Ala. Senate Primary Pits Establishment Republicans Against Trump Loyalists
AILSA CHANG, HOST:
Voters in Alabama head to the polls today. They're voting in a primary election for the U.S. Senate seat that used to belong to Attorney General Jeff Sessions. The man appointed to temporarily fill his seat is Luther Strange. He wants to keep the job. And he has the backing of both Senate Majority Leader Mitch McConnell and President Trump. Yet, the race has become a proxy fight between establishment Republicans and Trump loyalists.
NPR's lead political editor, Domenico Montanaro, is following the race, and he joins us now. Hey, Domenico.
DOMENICO MONTANARO, BYLINE: Hey there, Ailsa.
CHANG: Wait, so how does this work? McConnell and Trump are pushing the exact same candidate, but the race is turning into a contest between the establishment and Trump supporters? What's going on?
MONTANARO: Yeah, I mean, the lines here are definitely blurred. You know, Trump and McConnell sort of have this delicate relationship with each other, to say the least, where Trump has been sort of attacking McConnell because the health care bill hadn't gotten passed...
MONTANARO: ...And he wants to separate himself from him. At the same time while in Alabama - very strong Trump country - everyone kind of wants to be like Donald Trump. Everyone's sort of trying to sound like Donald Trump.
MONTANARO: But Luther Strange is not a Donald Trump-type character. He's much more of an establishment-type figure close to Mitch McConnell. And that's who Trump has backed, maybe reluctantly. He cut a robocall ad for him last night. But you've got these blurred lines where the candidate who definitely does not sound like Donald Trump is the candidate of Trump.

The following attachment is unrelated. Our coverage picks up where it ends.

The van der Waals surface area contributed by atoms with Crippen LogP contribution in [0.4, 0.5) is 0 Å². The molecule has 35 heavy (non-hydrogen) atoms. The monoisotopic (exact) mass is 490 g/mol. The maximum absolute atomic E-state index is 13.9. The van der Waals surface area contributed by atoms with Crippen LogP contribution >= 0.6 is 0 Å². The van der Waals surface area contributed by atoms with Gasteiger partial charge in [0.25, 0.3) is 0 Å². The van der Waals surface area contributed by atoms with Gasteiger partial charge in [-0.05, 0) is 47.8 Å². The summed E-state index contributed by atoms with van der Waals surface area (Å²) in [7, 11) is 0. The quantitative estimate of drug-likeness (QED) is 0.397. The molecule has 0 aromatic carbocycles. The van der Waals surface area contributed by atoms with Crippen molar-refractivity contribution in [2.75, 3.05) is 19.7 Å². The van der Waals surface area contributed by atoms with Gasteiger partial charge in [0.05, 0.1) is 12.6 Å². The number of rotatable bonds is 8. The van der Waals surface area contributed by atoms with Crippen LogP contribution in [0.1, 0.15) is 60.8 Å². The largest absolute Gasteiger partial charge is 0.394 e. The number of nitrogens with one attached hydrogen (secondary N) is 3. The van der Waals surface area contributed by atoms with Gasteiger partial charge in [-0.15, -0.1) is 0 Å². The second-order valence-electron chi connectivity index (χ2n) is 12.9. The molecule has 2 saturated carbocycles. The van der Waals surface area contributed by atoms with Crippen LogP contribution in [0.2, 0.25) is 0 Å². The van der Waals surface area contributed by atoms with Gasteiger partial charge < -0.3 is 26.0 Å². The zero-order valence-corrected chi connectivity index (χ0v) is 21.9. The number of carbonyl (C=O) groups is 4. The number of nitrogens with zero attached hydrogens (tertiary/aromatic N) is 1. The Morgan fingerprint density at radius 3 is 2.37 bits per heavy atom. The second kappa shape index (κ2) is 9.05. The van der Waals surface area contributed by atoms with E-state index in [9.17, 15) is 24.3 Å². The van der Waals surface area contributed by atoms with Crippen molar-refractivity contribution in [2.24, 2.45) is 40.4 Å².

CHANG: Well, tell us a little bit more about Luther Strange, the incumbent here.
MONTANARO: Well, Luther Strange has been in this seat since only February because Jeff Sessions became attorney general. His appointment was very controversial. And this has been the big problem for Strange in this entire race. He was appointed by the former governor, Robert Bentley, when Bentley was mired in scandal. Strange was the attorney general. He was investigating the governor. And he...
MONTANARO: Right. Exactly. And...
CHANG: So it was convenient for the governor to install Strange as a senator.
MONTANARO: You know, and that's been a lot of what has been going on on the ground. When you talk to voters there, they've been saying that they - that while they say there wasn't anything going on, they're skeptical.
CHANG: There's another candidate, Mo Brooks, the congressman, and stiff competition from Judge Roy Moore, the former chief justice of the Alabama Supreme Court, who I remember generated a bit of controversy at that court. Remind us what happened with Moore.
MONTANARO: Yeah. First we should say that this is a top-two primary. So in other words, this is not the end of the race. This is only the beginning. The top two today will move on to a runoff against each other. Provided that somebody doesn't get above 50 percent today, that runoff will take place in September. And Roy Moore has actually been leading in the polls.
And Moore was the former chief justice of the Alabama Supreme Court back in 2003. You might remember he was the same head of the Alabama Supreme Court who put those Ten Commandments out front of the Alabama Supreme Court and was let go from the court. But that has been sort of a badge of honor for him...
MONTANARO: ...During this race. And he's very popular with evangelical leaders.
CHANG: That's NPR's Domenico Montanaro. Thanks. Transcript provided by NPR, Copyright NPR.